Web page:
by nathan oster
Calder Forcella is going to attend school and play football at Chadron State College.
The Greybull High School senior made it official Wednesday afternoon when, with family and the entire Buff coaching staff surrounding him, he signed a National Letter of Intent to play for the Eagles, a Division II program in Nebraska with a winning tradition.
The son of Joe and Lynn Forcella, Calder said Chadron coaches told him they want him to play on the defensive side of the ball. While that won’t be anything new for the two-way starter at GHS, it isn’t the position where he had the most success.
He was the unquestioned leader of this year’s Greybull Buff team. The starting quarterback, Forcella led all of 2A in passing yards, with 1,626 in eight regular season games, an average of 203.3 per game, as well as in all-purpose yards, with 2,419, an average of 302.4 per game.
He threw for 17 touchdowns and rushed for eight more all while throwing only three interceptions. In large part due to him, Greybull had the top-ranked passing attack in 2A, averaging 223.9 per game, and ranked third overall in total offense, with 419.9 per game.
While he’d prefer to play quarterback at the next level, Forcella emphasized that he’ll do whatever it takes to help the Eagles win.
“Football is something I love and I just want to keep playing it,” he said. “Every school that recruited me did so as an athlete. Some talked to me about playing quarterback, safety, slot, running back. Chadron views me as a safety or linebacker, which is just fine with me.”
While he was contacted by more than a dozen schools, it came down to three: Black Hills State University in Spearfish, S.D.; the University of Montana Western in Dillon; and Chadron State College. He visited all three campuses during his recruitment.
“The decision was pretty easy, actually,” he said. “Chadron’s always been a place that I loved. I went there as an either grader, as a manager on our varsity football team that was attending a camp there. I loved it then. I went to camp there this summer and loved it. I went on a visit and loved it. So to be honest, I knew before I even left the campus (on my visit) that’s where I would be going.”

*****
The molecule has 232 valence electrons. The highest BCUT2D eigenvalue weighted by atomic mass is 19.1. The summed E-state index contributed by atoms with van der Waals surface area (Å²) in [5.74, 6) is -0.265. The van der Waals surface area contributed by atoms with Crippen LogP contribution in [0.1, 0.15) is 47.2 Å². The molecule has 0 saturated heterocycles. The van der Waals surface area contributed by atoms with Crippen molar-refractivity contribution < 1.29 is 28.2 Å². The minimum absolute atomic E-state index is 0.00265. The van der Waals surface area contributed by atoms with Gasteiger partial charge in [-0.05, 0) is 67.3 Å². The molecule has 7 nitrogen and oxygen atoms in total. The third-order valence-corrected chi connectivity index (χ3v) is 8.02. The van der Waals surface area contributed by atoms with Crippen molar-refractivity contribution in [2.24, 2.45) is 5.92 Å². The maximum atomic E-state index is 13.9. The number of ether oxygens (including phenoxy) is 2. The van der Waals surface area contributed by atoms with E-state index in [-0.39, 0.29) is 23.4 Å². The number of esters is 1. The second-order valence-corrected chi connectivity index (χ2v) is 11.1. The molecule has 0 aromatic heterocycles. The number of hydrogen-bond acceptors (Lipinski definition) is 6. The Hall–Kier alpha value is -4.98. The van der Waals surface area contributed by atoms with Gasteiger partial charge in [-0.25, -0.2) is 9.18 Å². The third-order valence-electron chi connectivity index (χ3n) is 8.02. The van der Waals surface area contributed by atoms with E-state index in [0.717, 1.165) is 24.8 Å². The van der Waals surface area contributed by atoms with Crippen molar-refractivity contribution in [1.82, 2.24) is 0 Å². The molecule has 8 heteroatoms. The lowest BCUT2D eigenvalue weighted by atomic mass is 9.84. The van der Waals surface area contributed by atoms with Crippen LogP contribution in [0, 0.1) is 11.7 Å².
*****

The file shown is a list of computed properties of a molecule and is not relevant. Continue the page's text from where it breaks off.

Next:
As he did at GHS, Forcella will be following in the footsteps of Clay Cundall.
Like Cundall, Forcella was a standout quarterback in high school.
Like Cundall, he chose Chadron.
And like Cundall, he’s going to be making the switch to defense.
“Clay is someone I always looked up to as a role model growing up,” said Forcella. “Knowing how good he was, and watching him go off to Chadron, I told myself that if I worked hard and had the opportunity, it’s something I would like to do, too.”
Forcella said the Eagles success on the field was another drawing card.
“They seem to be in the top 20 every year, always competing to win their conference,” he said.
At Chadron, he plans to go into secondary education, with a major in social sciences and a minor in PE or English.
He points to those around him as the reason for his success.
“I set a goal of playing college football as a fifth grader and I couldn’t have done it by myself,” he said. “I’ve always had people pushing me, great mentorships with coaches and great teammates. All that made it easier to get in the weight room and do all the film study. It’s rewarding to see it all pay off.”
Calder is also following his dad’s footsteps. Joe played at Western Montana in the early 1990s. Today he’s the school district’s maintenance supervisor and an assistant coach on the GHS football team. He’s had a front-row seat to watch his son’s development, both on the football field and off.
“People have no idea how many hours he’s put in,” said Joe. “All the lifting, the camps, the basic stuff you need to go through in order to be a football player. I have no idea how many balls I’ve caught from him. Thank goodness for his little brother (Dawson).”
Joe said that in addition to being another target for Calder’s passes, the brothers push each other and are constantly competing. Dawson is a sophomore at GHS, a standout in his own right as a running back and a linebacker.
One more tie-in to Chadron is the fact that Calder’s head coach his senior year at GHS was Marty Wrage, who spent 10 years coaching high school football in Nebraska and was an assistant coach at Chadron State for four years.
Wrage said he didn’t do any recruiting on Chadron’s behalf. “I think he made a good decision, though,” he said. “It was great that he had an opportunity to look at a few different schools and have the ability to choose where he wants to get an education and play football. I just happen to have some history there.”
Wrage said coaches typically urge seniors to take on leadership roles.
He didn’t have to do that with Calder.
“He’s been doing it since he got here,” he said. “He worked hard, he participated in other sports, he was active in the offseason programs and he was a good student academically. Kids like him are what our program is all about. Young kids in this community know who he is and want to wear his number, 10.”